A true craftsman

Tyrone Turner’s carpentry is visible throughout campus. As he embarks on retirement, his personality has left an indelible mark, too.

Tyrone Turner stands behind a table-saw in the shop in the General Services Building.

Feb. 15, 2023
Contact: Marcus Wilkins, wilkinsm@missouri.edu
Photos by Hanna Caldwell

Tyrone Turner has made a career working with his hands. But in 30 years at the University of Missouri, the affable carpenter has made innumerable friends with his humor and heart.

His handiwork can be appreciated in just about every corner of campus — from intricate details on custom cabinetry to gleaming restaurant facades inside residence halls. When complimented, however, Turner deflects praise by bragging on his talented teammates in Planning, Design and Construction.

“This department could build a 747 if you asked them to,” Turner said. “I truly believe there’s that kind of expertise and talent in here.”

Roots, branches and lumber

Turner was born and raised in Columbia, as were his mother and father. Most of his family members worked with their hands, and Turner spent a lot of time as a youth on his dad’s family acreage just south of town. On his mom’s side, his grandfather owned farmland within city limits.

Turner’s family is well known in Boone County. His aunt, Linda Turner, has worked for MU Parking and Transportation for 28 years. His cousin, Nischelle Turner, hosts Entertainment Tonight and was recently inducted into the Mizzou Alumni Association Hall of Fame.

“My grandfather was a hard worker, and he made sure that we all had that trait, too,” said Turner, one of 48 grandchildren on his branch of the family tree. “He had a few old houses that he worked on, and construction was always something that came naturally to me. So, I took a building-trade class at Hickman High School in the late ’70s.”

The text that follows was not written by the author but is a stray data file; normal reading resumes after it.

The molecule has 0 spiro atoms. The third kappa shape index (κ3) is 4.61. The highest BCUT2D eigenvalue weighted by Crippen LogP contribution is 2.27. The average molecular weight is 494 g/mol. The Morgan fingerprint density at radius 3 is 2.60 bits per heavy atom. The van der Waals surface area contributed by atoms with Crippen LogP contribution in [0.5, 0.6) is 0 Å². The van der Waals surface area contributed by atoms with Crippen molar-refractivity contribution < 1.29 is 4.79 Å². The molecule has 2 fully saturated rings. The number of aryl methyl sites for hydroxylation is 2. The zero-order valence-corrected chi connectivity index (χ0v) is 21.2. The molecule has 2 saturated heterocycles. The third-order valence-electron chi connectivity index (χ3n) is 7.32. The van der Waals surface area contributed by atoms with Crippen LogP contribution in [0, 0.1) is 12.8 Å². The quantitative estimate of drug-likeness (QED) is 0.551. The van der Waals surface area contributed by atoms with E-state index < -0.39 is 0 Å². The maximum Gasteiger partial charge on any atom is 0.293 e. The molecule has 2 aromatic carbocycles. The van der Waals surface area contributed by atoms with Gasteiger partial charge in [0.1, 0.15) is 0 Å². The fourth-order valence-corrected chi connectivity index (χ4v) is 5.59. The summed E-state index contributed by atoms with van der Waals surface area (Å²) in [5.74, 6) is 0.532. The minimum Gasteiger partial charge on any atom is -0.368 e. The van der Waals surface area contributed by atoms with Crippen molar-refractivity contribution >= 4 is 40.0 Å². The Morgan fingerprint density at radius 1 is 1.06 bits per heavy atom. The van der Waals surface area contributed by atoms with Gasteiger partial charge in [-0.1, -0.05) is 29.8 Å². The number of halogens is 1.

So impressed was his teacher that he hired Turner as an apprentice after Turner’s high school graduation in 1979. Soon, Turner was running his own crew. He worked various construction jobs over the next decade-plus before finding his true home at MU in 1992.

Through his years working at Mizzou, Turner has also served as steward and chief negotiator for the Laborers’ Local 955 construction union and treasurer for the Columbia African-American Memorial Scholarship Association — helping raise more than $150,000 for local students in 10 years.

“It’s like a family here at Mizzou,” Turner said. “You get to know co-workers as they’re starting a life, then you get to know their kids on a first-name basis and watch them grow up. We go fishing and hunting together. It’s a rewarding atmosphere.”

Building relationships

Perhaps Turner’s signature project at Mizzou is the ceremonial mace created to commemorate MU’s 175th anniversary in 2014 — an assignment for which he volunteered. Turner used a lathe to shape the ornamental prop made from a wooden beam salvaged during the remodeling of Switzler Hall — the oldest classroom building on campus.

“It’s pretty neat to have had a hand in something that will be part of history here,” Turner said. “I worked on it for about three months — coming in late and on weekends. The spirit definitely moved me on that assignment.”

Turner is universally beloved in the General Services Building. As he kicks back in the break room next to the workshop — where he’s hacksawed, hammered and hand-planed over three decades — colleagues intermittently stop by to razz him about being a “short timer.”

His last day at MU will be Friday, Feb. 17, although the lifelong friendships he has formed will continue well beyond.

“Tyrone has been a great employee, and he’s also been a great friend,” said B.J. Kempf, construction services maintenance supervisor and Turner’s boss. “He is one of the best problem solvers we have ever had, and he never complains about any job I’ve put him on. I have really enjoyed coming in every day and making him laugh — and he certainly has a distinct laugh.”

Although Turner is hanging up his carpentry tools on campus, he’s still putting his hands to use at home. Turner — who has two children and four grandchildren with his wife of 37 years, Sandra — has nearly completed construction of his dream home on the family property down south. He looks forward to perfecting its details, and he looks fondly back at his career at the University of Missouri.

“I always say I retired when I started here 30 years ago,” Turner said. “Carpentry has been really good to me and my family, and Mizzou has been a great place to spend my career.”

Subscribe to

Show Me Mizzou

Stay up-to-date with the latest news by subscribing to the Show Me Mizzou newsletter.